Useless to Useful

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By Raymond Harris
Regarding Scripture: Philemon 1.10-11

Note to the Reader – I encourage you to invest additional time reading the Book of Philemon in conjunction with this article.

Useless to Useful

In order to know uselessness, perhaps it is worth understanding usefulness. What is usefulness? Would it not contain the idea that whatever the good or service, it would be beneficial in accomplishing a task. Consider gardening. Having a plow pulled by a horse is beneficial to the task of preparing the ground, but a motorized tiller is extremely favorable and demonstrates its usefulness to gardening. Also consider the Internet. It has many useless websites, but by whose definition? Generally, the surfer’s. Most websites have the potential to be useful, but they demonstrate their usefulness only when they provide the needed information the surfer is wanting. It is my hope that we can see that usefulness is not limited to gardening implements and the Internet. By looking at Onesimus it is my goal that we learn that Jehovah takes people who were less than useful and makes them useful.

Onesimus: Fails His Name
Onesimus is a name that sounds distinctly Greek; and Strong’s tells us that the name means profitable; and it is Thayer that lets us know that the name also means useful. Interestingly enough, is it speculated that Onesimus, while the name of the slave bound to Philemon, is possibly a “nickname for a slave”.1 While our country rightly frowns upon slavery, it is interesting to see that the possible “nickname” was not only derogatory but dehumanizing. If this “nickname” is true, then this “nickname” reinforces the idea that a slave was never seen as a living breathing person, but was dehumanized to being only useful, useful like a chariot was useful, a slave was something owned in order for the master to achieve a goal. Knowing this, it means that a slave was only useful if they brought profit to their master.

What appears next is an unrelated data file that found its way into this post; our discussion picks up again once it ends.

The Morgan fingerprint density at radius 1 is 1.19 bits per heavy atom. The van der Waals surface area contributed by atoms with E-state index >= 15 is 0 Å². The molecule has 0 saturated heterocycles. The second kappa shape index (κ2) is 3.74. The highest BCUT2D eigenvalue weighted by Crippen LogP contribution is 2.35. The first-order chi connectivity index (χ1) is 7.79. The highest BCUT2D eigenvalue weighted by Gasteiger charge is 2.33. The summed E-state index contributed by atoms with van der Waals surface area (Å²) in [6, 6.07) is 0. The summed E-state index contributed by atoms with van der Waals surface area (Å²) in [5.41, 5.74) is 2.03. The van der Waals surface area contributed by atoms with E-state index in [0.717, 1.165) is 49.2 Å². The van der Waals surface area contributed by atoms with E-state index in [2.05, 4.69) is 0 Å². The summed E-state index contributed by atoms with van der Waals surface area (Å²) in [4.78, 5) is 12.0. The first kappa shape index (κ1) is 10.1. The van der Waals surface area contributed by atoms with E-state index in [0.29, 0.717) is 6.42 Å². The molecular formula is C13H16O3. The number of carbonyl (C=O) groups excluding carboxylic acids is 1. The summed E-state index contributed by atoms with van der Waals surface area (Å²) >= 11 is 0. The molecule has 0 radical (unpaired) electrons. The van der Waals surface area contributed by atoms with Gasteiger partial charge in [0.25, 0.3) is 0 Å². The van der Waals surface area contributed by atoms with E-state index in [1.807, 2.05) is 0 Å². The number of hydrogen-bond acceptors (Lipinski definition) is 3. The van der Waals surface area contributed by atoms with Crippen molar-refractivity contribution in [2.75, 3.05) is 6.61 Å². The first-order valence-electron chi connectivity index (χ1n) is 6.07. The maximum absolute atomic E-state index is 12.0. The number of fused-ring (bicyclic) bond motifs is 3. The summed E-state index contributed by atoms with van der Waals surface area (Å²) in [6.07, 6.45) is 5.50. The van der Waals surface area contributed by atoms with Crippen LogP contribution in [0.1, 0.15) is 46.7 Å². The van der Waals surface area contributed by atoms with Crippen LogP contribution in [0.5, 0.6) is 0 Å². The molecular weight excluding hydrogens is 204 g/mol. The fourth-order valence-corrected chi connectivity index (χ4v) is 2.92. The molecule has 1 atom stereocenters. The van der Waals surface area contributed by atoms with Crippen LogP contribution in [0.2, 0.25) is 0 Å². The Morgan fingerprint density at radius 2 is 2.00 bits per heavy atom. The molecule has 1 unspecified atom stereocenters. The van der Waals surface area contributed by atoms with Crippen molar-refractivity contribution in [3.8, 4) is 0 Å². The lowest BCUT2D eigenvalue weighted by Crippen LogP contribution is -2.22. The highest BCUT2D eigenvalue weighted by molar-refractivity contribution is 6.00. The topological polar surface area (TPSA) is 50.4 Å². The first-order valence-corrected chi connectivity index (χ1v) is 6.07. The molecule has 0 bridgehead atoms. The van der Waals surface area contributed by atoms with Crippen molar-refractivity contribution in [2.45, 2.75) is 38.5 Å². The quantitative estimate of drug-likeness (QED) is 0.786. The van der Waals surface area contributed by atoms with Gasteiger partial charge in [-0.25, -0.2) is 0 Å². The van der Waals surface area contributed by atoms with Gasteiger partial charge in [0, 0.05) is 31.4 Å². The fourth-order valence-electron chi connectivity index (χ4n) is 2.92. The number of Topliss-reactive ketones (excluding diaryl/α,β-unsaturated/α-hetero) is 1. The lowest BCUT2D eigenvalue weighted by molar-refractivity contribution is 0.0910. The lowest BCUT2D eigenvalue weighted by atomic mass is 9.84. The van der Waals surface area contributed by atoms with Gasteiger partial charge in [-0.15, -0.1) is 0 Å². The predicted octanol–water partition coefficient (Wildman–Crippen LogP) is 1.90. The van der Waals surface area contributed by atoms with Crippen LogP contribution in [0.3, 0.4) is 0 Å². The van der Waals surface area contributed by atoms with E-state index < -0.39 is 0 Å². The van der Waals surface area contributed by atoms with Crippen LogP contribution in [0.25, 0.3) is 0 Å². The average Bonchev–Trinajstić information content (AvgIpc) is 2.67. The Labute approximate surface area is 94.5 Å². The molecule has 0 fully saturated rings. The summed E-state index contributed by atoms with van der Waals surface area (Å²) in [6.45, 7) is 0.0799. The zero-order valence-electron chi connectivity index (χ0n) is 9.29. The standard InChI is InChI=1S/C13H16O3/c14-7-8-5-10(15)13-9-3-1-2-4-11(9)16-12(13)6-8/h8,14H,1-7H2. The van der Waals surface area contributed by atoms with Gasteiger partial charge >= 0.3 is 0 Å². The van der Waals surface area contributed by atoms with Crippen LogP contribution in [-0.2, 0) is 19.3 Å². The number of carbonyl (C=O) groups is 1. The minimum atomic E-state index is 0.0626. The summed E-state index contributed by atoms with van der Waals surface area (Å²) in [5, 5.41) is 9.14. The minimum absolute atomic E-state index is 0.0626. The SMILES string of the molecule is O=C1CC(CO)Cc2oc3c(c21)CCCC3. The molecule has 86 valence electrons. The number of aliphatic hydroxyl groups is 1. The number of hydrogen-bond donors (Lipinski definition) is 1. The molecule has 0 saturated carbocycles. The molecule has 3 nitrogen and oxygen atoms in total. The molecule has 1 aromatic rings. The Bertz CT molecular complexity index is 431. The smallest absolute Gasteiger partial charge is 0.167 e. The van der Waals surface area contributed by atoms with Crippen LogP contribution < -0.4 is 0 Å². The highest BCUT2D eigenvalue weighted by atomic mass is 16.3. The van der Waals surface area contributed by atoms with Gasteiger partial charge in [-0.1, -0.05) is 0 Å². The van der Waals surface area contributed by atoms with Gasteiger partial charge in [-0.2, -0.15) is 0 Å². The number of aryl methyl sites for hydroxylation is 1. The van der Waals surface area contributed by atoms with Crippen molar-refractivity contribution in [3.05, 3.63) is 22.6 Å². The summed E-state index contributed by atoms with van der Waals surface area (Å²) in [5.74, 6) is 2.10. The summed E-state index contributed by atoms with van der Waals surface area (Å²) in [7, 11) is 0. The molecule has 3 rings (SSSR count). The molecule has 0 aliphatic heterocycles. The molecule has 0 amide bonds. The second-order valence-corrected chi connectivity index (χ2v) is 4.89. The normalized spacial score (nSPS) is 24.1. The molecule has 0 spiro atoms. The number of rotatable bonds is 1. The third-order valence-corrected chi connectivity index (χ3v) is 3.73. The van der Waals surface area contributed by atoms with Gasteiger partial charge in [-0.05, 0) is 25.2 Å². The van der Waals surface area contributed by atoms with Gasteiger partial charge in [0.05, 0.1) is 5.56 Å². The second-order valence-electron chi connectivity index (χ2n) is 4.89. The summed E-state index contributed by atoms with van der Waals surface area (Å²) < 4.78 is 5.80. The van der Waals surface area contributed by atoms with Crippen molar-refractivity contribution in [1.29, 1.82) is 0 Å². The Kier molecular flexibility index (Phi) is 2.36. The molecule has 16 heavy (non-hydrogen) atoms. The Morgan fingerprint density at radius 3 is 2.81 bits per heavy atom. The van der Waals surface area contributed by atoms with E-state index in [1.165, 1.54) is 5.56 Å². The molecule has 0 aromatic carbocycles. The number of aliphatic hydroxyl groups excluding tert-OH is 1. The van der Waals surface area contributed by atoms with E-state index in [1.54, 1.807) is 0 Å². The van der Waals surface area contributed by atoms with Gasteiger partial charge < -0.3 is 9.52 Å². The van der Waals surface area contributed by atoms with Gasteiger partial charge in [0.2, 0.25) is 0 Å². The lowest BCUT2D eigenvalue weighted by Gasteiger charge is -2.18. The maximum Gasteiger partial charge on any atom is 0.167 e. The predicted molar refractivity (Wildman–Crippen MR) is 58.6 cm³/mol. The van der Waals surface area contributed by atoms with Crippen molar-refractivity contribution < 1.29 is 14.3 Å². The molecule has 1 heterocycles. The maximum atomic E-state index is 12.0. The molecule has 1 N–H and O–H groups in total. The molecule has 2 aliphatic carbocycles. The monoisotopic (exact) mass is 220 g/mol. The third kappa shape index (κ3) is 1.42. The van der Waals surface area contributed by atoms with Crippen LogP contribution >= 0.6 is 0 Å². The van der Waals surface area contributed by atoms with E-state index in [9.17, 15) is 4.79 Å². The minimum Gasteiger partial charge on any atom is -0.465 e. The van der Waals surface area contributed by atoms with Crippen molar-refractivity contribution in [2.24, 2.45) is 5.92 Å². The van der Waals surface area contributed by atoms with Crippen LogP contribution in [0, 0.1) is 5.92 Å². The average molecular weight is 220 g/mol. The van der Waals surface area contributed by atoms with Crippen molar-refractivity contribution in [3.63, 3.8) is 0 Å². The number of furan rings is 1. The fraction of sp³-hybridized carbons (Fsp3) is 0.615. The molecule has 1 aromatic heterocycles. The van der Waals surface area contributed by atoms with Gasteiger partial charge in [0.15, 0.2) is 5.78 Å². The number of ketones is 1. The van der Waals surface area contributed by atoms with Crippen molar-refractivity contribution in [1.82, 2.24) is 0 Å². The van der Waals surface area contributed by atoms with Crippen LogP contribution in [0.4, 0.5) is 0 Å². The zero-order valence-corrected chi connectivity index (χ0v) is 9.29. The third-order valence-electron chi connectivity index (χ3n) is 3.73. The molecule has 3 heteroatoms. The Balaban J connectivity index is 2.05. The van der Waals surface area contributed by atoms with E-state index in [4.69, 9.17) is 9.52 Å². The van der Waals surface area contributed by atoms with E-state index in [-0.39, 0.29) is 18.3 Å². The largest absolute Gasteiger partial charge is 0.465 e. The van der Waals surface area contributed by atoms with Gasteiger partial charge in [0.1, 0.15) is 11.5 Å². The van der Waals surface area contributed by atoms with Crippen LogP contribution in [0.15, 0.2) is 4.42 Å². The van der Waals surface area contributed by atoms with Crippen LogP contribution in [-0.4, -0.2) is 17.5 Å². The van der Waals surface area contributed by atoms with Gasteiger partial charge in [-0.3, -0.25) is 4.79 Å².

By looking at the meaning of Onesimus we are not trying to disparage Philemon, but it does help us have a better perspective of him. While Philemon is described as one who loves the brotherhood2 and renders aid to the brethren,3 this by inclusion does not necessitate that this same love, generosity and kindness was extended to property, namely to slaves. Slaves had no freedom. They did not travel from location to location or receive shelter from the brotherhood. They had no rights, no privileges. They were bound to their master’s direction and instruction. While we know that Philemon was a Christian and had a church in his home, we also know that when Onesimus fled from Philemon Onesimus was not a disciple.

Knowing the previous, it is plausible that Onesimus could have seen favoritism on Philemon’s part. This inequity would not have been seen as discrimination, instead it would simply have been customary. While this seems critical of Philemon, to permit this possibility gives at least one reason why Onesimus might have become fugitive. As a fugitive Onesimus would no longer be “useful” to Philemon, this provides even stronger emphasis and evidence to Paul’s semantics (his play on words) in verses ten and eleven. Truly, as a slave, he failed his name, Onesimus became useless.

Onesimus: Lives up to His Name